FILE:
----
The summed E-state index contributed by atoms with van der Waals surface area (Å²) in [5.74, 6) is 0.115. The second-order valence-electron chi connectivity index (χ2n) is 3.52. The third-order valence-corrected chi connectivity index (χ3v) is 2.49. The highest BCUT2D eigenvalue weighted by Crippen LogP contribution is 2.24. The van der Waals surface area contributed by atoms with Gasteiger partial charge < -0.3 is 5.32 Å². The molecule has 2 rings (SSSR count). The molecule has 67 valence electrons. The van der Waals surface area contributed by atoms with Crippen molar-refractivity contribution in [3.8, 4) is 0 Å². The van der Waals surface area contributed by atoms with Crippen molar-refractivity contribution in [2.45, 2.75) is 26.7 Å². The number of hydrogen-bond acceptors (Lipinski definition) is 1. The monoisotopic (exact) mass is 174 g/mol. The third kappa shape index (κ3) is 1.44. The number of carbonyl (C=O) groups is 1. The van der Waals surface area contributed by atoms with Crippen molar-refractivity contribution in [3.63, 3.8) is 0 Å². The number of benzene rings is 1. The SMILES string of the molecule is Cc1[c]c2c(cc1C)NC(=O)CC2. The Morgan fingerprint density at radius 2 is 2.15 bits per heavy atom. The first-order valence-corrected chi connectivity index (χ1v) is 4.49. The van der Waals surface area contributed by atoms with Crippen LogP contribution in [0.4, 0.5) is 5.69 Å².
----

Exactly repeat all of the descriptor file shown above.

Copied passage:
The summed E-state index contributed by atoms with van der Waals surface area (Å²) in [5.74, 6) is 0.115. The second-order valence-electron chi connectivity index (χ2n) is 3.52. The third-order valence-corrected chi connectivity index (χ3v) is 2.49. The highest BCUT2D eigenvalue weighted by Crippen LogP contribution is 2.24. The van der Waals surface area contributed by atoms with Gasteiger partial charge < -0.3 is 5.32 Å². The molecule has 2 rings (SSSR count). The molecule has 67 valence electrons. The van der Waals surface area contributed by atoms with Crippen molar-refractivity contribution in [3.8, 4) is 0 Å². The van der Waals surface area contributed by atoms with Crippen molar-refractivity contribution in [2.45, 2.75) is 26.7 Å². The number of hydrogen-bond acceptors (Lipinski definition) is 1. The monoisotopic (exact) mass is 174 g/mol. The third kappa shape index (κ3) is 1.44. The number of carbonyl (C=O) groups is 1. The van der Waals surface area contributed by atoms with Crippen molar-refractivity contribution in [3.63, 3.8) is 0 Å². The number of benzene rings is 1. The SMILES string of the molecule is Cc1[c]c2c(cc1C)NC(=O)CC2. The Morgan fingerprint density at radius 2 is 2.15 bits per heavy atom. The first-order valence-corrected chi connectivity index (χ1v) is 4.49. The van der Waals surface area contributed by atoms with Crippen LogP contribution in [0.4, 0.5) is 5.69 Å².